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Begonia Champagne™

Begonia Champagne™

Crop Culture Report:  Begonia Champagne

Recommended Containers:    10” to 12” Hanging Baskets

Crop Planning from Cell Pack (72 cell):  Plant liners with tips of Begonia pointing out to edge of plant and not inward.

Pot Size  Plants per Pot (pp)  Finish Time (weeks)

10” to 12” pot (25 – 30 cm)  3 to 4pp  12 to 14

Light Requirements: Maximum light levels for finishing are best at <3000 footcandles.   Plants require long days so they will not form tubers and to achieve adequate plant size. Assimilation lighting should be implemented at the rate of 3.5 watts/sq. ft., with a total day length of 14 to 16 hours until the end of mid-April (week 15 or16).

Temperature Requirements: 65° to 75°F (18° to 24°C) day / 65°F (18°C) nights for finish.  The temperature can be 4°F warmer for two weeks after transplant to establish plants.  Cooler temperatures will slow growth and increase time to finish.  Keep night temperatures above 62° F (17°C) during rapid growth period.  Once the plant is fully grown, temperatures can be reduced to 58°F (14°C) for toning.

Media and pH Requirements: Optimal pH is 5.8 – 6.5 and optimal media EC pf 0.7 – 1.0 mmhos – Water thoroughly and let soil dry slightly between irrigations maintaining a slight moisture level in soil.  Complete wilting of plants may damage or stunt growth. If over watered or plants kept in constantly wet conditions, the leaves will become yellow and too soft.

Fertilizer Requirements: EC of 0.6 to 0.9 is optimal – Use a balanced feed at 100 to 150 -PPM Nitrogen with a continuous feed program.  Clean water irrigation may be necessary to maintain lower salt levels for controlled growth and maximum flower production.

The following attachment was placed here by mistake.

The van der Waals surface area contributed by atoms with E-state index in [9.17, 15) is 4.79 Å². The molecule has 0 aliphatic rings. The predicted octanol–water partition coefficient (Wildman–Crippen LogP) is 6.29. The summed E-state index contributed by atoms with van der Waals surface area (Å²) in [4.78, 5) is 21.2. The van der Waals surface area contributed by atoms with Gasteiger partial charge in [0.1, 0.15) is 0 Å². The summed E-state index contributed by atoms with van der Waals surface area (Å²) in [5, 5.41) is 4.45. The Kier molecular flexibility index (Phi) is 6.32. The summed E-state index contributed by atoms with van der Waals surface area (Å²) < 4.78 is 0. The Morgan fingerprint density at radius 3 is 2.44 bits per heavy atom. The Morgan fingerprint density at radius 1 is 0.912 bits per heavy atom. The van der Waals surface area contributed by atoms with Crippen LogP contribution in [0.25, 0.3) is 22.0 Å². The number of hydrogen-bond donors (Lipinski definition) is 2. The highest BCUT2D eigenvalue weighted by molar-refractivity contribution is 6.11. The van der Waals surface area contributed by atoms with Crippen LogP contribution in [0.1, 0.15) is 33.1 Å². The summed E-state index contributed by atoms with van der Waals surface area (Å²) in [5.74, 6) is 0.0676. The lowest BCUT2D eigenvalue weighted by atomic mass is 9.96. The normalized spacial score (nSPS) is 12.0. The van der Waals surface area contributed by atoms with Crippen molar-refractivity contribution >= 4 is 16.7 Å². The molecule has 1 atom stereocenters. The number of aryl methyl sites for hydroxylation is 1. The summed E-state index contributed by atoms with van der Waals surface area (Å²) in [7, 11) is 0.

Pinching Requirements: Begonia Champagne™ should receive a soft pinch two weeks after transplanting and possibly 2 pinches total (three weeks later) for larger sized baskets/containers.  After pinching, 3 to 4 leaves/nodes should remain on stem for proper branching.

Growth Regulators:  Begonia Champagne™ grow to be large plants and should not require PGR applications.  The best growth regulator for Begonias is monitoring total water and fertilizer during rapid growth.  Extreme shade will create soft growth and stretch of stems.  Sprays of B-Nine (1500 – 2500 ppm) or A-Rest (2 – 5 ppm) can provide height control if required in warm growing temperatures.

Disease and Insect Pests:  Aphids, Fungus Gnats, Shoreflies and Whitefly (possibly Snail or Slugs).  Pythium: Drench regularly with preventative fungicides to control root disease problems.  Allowing soil to dry slightly is a natural form of disease prevention.

Botrytis/Powdery Mildew/Leaf Spot: Good air circulation and dry foliage is key to reducing the pressures of disease.  Preventive spray applications of fungicide are recommended during winters low light and cooler conditions. Extremely high light conditions and excessive drying will damage leaves opening the plant system to diseases. Water Begonias in the morning while light intensities are lower and leaves are not hot.

Comments: Excessive light will cause leaf cupping and dark bronzing (caused by dehydration of leaf margins).  These plants should always be in the shade or under filtered light to reduce stress.  Excessive water and fertilization will reduce flowering creating too much plant growth and an over abundance of leaves.